"Cap, cap, cap’’ 8-year-old Marie-Claire Mutoni puts her hands together to remove the dust and make sure her hands are clean as she comes closer quickly to Marguerite, her mother, who has just started listening to a recording from a mobile phone.
The 8-year-old girl has been busy helping her mother clean the backyard of their modest house. She drops the broom she is using when she hears voices. After some investigation she discovers that the voices are coming from a mobile phone in her mother's hand. The first recording talks about improved farming technics. The next voice she hears is that of Jean Pierre, president of farmers’ association in the area. He brought the phone.
Marguerite has been struggling to raise her four children, after her husband died. Land contraction, lack of fertilisers, improved seeds and farming technics are the issues that were preventing her from harvesting enough to care for her family until recently. World Vision Rwanda introduced, a farming technology known as e-Hinga in the local language (e-Farming)--a technology the organisation invented to help land smallholder farmers in Rwanda to improve their productions by accessing agronomic services through a mobile phones.
"This application came as a result of listening to the needs of smallscale farmers and realising that technology could bridge the gap,’’ George Gitau, World Vision Rwanda National Director explains.
"We came together with farmers and thought of how a mobile phone application could solve their needs. Over time, we developed an App that now speaks to our farmers," he continues. E-Farming is a comprehensive Agricultural extension information system that is designed to offer up to date information regarding various topics related to crop cultivation: from panting to harvesting.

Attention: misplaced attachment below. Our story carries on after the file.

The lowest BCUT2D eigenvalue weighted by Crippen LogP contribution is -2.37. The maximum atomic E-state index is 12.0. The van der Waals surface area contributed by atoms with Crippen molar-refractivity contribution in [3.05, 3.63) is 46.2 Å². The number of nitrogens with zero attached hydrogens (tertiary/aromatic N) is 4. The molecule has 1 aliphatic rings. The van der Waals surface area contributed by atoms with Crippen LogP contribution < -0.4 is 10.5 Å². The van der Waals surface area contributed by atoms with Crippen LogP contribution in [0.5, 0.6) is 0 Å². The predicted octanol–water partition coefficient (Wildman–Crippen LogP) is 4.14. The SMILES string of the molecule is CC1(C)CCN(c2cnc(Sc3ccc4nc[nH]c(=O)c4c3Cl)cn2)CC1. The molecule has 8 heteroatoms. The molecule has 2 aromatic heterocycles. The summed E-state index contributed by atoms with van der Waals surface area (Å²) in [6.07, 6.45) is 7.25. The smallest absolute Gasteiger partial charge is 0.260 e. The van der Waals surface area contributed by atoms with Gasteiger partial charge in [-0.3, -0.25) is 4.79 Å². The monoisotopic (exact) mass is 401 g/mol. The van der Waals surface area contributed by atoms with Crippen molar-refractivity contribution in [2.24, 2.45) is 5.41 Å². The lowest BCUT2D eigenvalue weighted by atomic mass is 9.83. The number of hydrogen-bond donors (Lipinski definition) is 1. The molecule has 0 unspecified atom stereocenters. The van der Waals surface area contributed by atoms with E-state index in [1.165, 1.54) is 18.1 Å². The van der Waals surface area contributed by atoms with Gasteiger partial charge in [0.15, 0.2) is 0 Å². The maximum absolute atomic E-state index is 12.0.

Since she started using the app, Margerite has been able to double her production. The instructions in the app have been created by World Vision Rwanda with support from the Ministry of Agriculture to come up with an application.
"We now have our own agronomist in our pocket,’’ Jean Pierre Havugimana, president of farmers' association in Ngera says smiling. During critical periods, like sowing and harvesting, Jean Pierre makes sure association members are accessing utile information all the time. Today he woke up early to bring the mobile phone to Marguerite, who has started harvesting her beans.
Farmers need guidance on proper harvesting a stroage techniques now that harvesting has started; Jean Pierre says. After training farmers how to use the new technology, World Vision also provided smart phones to farmers’ associations.
"Each association was supported with four smart phones to help them access the information provided by the e-farming app,’’ Ananias, World Vision’s western region manager explains.
Marguerite saw her production of beans double since she began accessing the app. She can now harvest up to 200 kg, on her small plot of land.
"Before this phone information, I was using beans fertilisers on tomatoes as well;’’ Marguerite explains laughing at her past practices. This is her second harvest since she started using e-farming technology, she recounts.
Marie-Claire Mutoni, her daughter who has started primary school last year, couldn’t wear a uniform the whole year because her mother couldn't afford to buy her one. This year Marie-Claire Mutoni will go back to school with a uniform like the other children.
Another great element of this technology is it provides farmers with the option to read or listen to the lessons--this makes the information available for those who don't know how to read or write. Each lesson is also accompanied by images to help farmers identify when crops may be diseased or need special treatment.
After seeing the success of this technology in the first communities where it was implemented, plans are being made to expand this service to other areas and apply the technology to other areas of intervention as well.